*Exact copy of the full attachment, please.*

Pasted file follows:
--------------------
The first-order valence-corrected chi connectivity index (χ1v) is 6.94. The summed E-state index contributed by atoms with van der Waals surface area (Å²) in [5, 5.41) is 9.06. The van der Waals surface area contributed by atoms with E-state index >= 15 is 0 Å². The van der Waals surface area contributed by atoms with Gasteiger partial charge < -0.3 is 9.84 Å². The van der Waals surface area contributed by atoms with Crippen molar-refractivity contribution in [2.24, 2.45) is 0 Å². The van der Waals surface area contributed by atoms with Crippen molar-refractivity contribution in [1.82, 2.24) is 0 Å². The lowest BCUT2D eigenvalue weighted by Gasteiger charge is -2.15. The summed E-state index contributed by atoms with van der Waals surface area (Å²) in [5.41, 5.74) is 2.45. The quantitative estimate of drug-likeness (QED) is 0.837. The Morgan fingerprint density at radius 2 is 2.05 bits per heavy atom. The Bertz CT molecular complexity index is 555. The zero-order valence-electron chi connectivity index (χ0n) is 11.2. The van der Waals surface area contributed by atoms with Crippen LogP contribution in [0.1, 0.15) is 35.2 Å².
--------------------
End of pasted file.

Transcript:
The first-order valence-corrected chi connectivity index (χ1v) is 6.94. The summed E-state index contributed by atoms with van der Waals surface area (Å²) in [5, 5.41) is 9.06. The van der Waals surface area contributed by atoms with E-state index >= 15 is 0 Å². The van der Waals surface area contributed by atoms with Gasteiger partial charge < -0.3 is 9.84 Å². The van der Waals surface area contributed by atoms with Crippen molar-refractivity contribution in [2.24, 2.45) is 0 Å². The van der Waals surface area contributed by atoms with Crippen molar-refractivity contribution in [1.82, 2.24) is 0 Å². The lowest BCUT2D eigenvalue weighted by Gasteiger charge is -2.15. The summed E-state index contributed by atoms with van der Waals surface area (Å²) in [5.41, 5.74) is 2.45. The quantitative estimate of drug-likeness (QED) is 0.837. The Morgan fingerprint density at radius 2 is 2.05 bits per heavy atom. The Bertz CT molecular complexity index is 555. The zero-order valence-electron chi connectivity index (χ0n) is 11.2. The van der Waals surface area contributed by atoms with Crippen LogP contribution in [0.1, 0.15) is 35.2 Å².